How to get over painkiller addiction

The National Association of Drug Rehabilitation Centers, or NADCRC, released its latest report this week detailing how much painkillers have been prescribed to people suffering from chronic pain.

NADCrc President David M. Schubert said that more than 2.4 million people have received opioids from a variety of prescription drugs since January, including more than half of those prescribed painkillers by insurance plans.

“We are seeing a significant rise in the use of opioids in chronic pain,” said Schuert, adding that the number of people in treatment for chronic pain has nearly doubled since 2015.

“This is really a big deal.”

The number of opioid prescriptions in the U.S. jumped almost 9% in 2017, according to the NADcrc, which is a joint effort of the American Pain Foundation and the Pain Society.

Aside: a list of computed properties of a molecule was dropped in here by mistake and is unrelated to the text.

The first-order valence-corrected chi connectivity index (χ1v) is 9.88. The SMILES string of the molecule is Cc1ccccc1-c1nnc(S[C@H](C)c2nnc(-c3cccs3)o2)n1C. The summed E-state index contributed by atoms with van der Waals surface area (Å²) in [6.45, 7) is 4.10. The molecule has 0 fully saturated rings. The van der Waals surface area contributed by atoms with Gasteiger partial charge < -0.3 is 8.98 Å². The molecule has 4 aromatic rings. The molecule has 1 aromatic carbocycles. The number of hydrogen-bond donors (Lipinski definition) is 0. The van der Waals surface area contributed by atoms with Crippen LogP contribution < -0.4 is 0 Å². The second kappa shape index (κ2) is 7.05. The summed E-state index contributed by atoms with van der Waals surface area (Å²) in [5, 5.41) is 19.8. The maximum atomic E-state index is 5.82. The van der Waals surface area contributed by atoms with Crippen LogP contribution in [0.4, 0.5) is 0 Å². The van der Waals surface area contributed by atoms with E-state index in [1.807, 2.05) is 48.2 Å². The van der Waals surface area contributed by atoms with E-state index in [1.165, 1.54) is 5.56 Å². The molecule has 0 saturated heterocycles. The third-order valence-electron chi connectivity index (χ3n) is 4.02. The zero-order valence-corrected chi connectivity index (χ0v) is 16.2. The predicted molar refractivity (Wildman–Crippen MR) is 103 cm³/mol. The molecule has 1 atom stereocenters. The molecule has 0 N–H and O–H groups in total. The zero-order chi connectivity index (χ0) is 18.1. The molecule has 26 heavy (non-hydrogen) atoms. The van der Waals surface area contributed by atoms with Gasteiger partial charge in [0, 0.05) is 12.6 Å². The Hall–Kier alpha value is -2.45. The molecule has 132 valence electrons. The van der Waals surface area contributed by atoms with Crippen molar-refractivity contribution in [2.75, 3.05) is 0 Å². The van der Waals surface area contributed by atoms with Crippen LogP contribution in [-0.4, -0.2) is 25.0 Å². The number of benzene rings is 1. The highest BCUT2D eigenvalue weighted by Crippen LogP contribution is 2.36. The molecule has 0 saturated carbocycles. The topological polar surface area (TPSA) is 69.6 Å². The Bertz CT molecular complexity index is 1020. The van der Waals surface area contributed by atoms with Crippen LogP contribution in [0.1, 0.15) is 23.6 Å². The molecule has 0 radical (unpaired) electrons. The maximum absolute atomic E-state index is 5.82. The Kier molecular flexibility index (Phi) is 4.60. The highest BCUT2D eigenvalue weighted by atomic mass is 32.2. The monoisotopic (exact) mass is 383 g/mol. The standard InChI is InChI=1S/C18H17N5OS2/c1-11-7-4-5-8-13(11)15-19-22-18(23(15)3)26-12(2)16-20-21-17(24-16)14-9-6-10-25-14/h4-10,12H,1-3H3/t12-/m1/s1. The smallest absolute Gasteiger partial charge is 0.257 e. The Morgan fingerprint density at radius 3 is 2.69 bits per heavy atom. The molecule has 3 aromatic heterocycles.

The rise in opioid prescriptions came after a steep drop from 2016, when there were nearly 5.7 million opioid prescriptions written, according the NACRc.

In 2017, nearly a third of Americans reported that they had used opioids at least once in the previous month, according a Pew Research Center study.

The rise in prescription opioid use has sparked concern among advocates, who worry that the drugs are being given to people who don’t have the proper medical attention.

“The problem is not that there is no treatment,” said Dr. Anthony Fauci, the CEO of the National Association for Drug Rehabilitators.

“The problem with opioids is that they have been designed to treat chronic pain, but they are not designed to be used for long-term chronic pain.”

In 2016, more than 80% of Americans who took opioid painkillers reported that the medication caused their symptoms to worsen, according data from the Centers for Disease Control and Prevention.

About 90% of those who had opioids said that they were able to get better, but more than one-third of people said that the drug caused them to relapse or worse, according CDC data.